Types of Instruments (Family, Classifications, Orchestra)

In this article you will learn about the different types of instruments and their classifications. First let’s get this question out of the way.

How many types of instruments are there? There are five types of instruments: strings, brass, woodwind, percussion and keyboards.

Now let’s get into exactly what they are and which instruments are in each instrument family.

If you’re looking for complete lists of instruments of each instrument families then click any of these:

The Different Types Of Instruments

The 5 main types of instrument families:

  • Strings
  • Brass
  • Woodwind
  • Percussion
  • Keyboards

Strings

Instruments that fall under the “strings” category produce sound by employing a vibrating string or strings. The strings can be plucked, bowed, struck, or touched in other ways to make it vibrate.

The performer controls the pitch by controlling the speed of the vibration. The vibration is then sent out to the body of the instrument, where it is amplified in some way. 

Full String Instrument List

Brass

Instruments known to us as “brass” got their name from the material originally used to make them.

However, although most “brass” instruments are still made of brass, some (like the didgeridoo, for example) are made of wood or other materials.

They are considered members of the brass family, though, because of the way the sound is produced: that is, by using the lips to vibrate air as it is blown into the instrument.

Full Brass Instrument List

Woodwinds

Woodwinds can produce sound because when air passes over an edge such as a hole or reed, a vibration occurs. Some instruments made out of brass, such as a saxophone, are actually woodwinds because of the reed that produces their sound.

Not all woodwind instruments are made of wood. They can also be made of metal, cane, or even clay. Within the woodwind family, there are two subgroups: flutes and reeds.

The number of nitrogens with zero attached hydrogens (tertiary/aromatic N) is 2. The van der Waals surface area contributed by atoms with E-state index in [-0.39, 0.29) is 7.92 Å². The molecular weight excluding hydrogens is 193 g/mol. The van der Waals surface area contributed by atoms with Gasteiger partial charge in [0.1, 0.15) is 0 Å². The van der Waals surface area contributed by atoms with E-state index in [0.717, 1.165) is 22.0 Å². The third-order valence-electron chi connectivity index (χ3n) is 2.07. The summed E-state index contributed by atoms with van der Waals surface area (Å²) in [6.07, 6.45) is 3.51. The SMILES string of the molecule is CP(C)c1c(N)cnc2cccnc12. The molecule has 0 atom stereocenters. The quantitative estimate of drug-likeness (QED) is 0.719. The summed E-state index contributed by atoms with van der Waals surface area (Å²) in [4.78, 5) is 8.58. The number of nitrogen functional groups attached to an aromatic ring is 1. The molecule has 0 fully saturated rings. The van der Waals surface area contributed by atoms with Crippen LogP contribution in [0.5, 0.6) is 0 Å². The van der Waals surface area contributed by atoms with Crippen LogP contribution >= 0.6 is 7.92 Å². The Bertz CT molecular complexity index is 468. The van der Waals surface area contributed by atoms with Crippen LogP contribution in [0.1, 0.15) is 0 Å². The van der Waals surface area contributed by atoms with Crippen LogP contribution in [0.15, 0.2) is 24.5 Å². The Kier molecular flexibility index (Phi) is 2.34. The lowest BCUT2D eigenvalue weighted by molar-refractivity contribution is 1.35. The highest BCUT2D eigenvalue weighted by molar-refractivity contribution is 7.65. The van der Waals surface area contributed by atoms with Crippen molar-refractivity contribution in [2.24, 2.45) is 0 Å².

Full Woodwind Instrument List

Percussion

Percussion instruments produce sound through an impact (the percussive action of one object striking another). The category includes what are thought to be the oldest musical instruments in history.

Percussion instruments can be either pitched (producing an identifiable musical note) or unpitched. They can be used in a musical piece to play either the melody, harmony, or rhythm part.

Sometimes an instrument is considered part of the percussion section of the orchestra, but it is not a percussive instrument. Examples of this case would be a siren or conch shell. 

Full Percussion Instrument List

Keyboards

The final member of the musical instrument family is Keyboards. Historically, there have been differences of opinion regarding where instruments such as the piano and the harpsichord fit into the family of instruments.

Some considered pianos to be string instruments. After all, a piano has over 200 strings, and it is the vibration of the strings that is responsible for the piano’s sound.

But the piano has also been thought of as a percussion instrument, since it is the percussive action of a hammer against the string that sets off its vibrations.

With the invention of electronically keyed instruments such as electric pianos and synthesizers, it has become common practice to think of all instruments that are played by striking keys as members of the “keyboard” family.

Full Keyboard Instrument List

Classifications

Whereas families are a convenient way of grouping similar instruments together and can be especially useful when setting up an orchestra and when writing and arranging musical compositions, there is another way to group instruments: by classification. 

Classification can tell us many things about an instrument, such as its place of origin, its function, or the range of tones that it produces.